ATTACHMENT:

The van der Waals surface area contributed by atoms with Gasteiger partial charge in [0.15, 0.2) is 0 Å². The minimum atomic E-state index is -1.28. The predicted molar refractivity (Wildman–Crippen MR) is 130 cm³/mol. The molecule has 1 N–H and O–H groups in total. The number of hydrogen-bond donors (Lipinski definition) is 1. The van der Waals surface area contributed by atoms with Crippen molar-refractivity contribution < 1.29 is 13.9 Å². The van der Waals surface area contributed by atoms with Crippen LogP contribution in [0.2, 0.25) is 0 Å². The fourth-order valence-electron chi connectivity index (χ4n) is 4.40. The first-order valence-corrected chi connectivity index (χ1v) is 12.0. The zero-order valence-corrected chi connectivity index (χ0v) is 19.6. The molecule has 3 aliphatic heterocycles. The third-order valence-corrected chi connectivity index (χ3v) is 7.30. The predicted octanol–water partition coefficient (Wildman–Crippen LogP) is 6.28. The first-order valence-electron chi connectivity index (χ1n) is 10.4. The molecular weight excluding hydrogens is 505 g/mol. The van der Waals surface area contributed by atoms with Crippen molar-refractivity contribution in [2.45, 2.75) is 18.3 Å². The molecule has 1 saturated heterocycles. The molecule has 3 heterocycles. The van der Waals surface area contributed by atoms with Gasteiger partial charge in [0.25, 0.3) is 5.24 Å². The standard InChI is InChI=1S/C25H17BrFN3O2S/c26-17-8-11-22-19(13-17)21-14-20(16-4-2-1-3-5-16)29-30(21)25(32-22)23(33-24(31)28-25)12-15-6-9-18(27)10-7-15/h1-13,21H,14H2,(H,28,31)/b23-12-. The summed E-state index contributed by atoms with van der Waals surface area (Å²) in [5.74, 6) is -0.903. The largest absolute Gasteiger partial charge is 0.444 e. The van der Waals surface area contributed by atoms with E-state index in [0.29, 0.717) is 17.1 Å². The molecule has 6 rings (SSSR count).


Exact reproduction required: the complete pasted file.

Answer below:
The van der Waals surface area contributed by atoms with Gasteiger partial charge in [0.15, 0.2) is 0 Å². The minimum atomic E-state index is -1.28. The predicted molar refractivity (Wildman–Crippen MR) is 130 cm³/mol. The molecule has 1 N–H and O–H groups in total. The number of hydrogen-bond donors (Lipinski definition) is 1. The van der Waals surface area contributed by atoms with Crippen molar-refractivity contribution < 1.29 is 13.9 Å². The van der Waals surface area contributed by atoms with Crippen LogP contribution in [0.2, 0.25) is 0 Å². The fourth-order valence-electron chi connectivity index (χ4n) is 4.40. The first-order valence-corrected chi connectivity index (χ1v) is 12.0. The zero-order valence-corrected chi connectivity index (χ0v) is 19.6. The molecule has 3 aliphatic heterocycles. The third-order valence-corrected chi connectivity index (χ3v) is 7.30. The predicted octanol–water partition coefficient (Wildman–Crippen LogP) is 6.28. The first-order valence-electron chi connectivity index (χ1n) is 10.4. The molecular weight excluding hydrogens is 505 g/mol. The van der Waals surface area contributed by atoms with Crippen molar-refractivity contribution in [2.45, 2.75) is 18.3 Å². The molecule has 1 saturated heterocycles. The molecule has 3 heterocycles. The van der Waals surface area contributed by atoms with Gasteiger partial charge in [0.25, 0.3) is 5.24 Å². The standard InChI is InChI=1S/C25H17BrFN3O2S/c26-17-8-11-22-19(13-17)21-14-20(16-4-2-1-3-5-16)29-30(21)25(32-22)23(33-24(31)28-25)12-15-6-9-18(27)10-7-15/h1-13,21H,14H2,(H,28,31)/b23-12-. The summed E-state index contributed by atoms with van der Waals surface area (Å²) in [5.74, 6) is -0.903. The largest absolute Gasteiger partial charge is 0.444 e. The van der Waals surface area contributed by atoms with E-state index in [0.29, 0.717) is 17.1 Å². The molecule has 6 rings (SSSR count).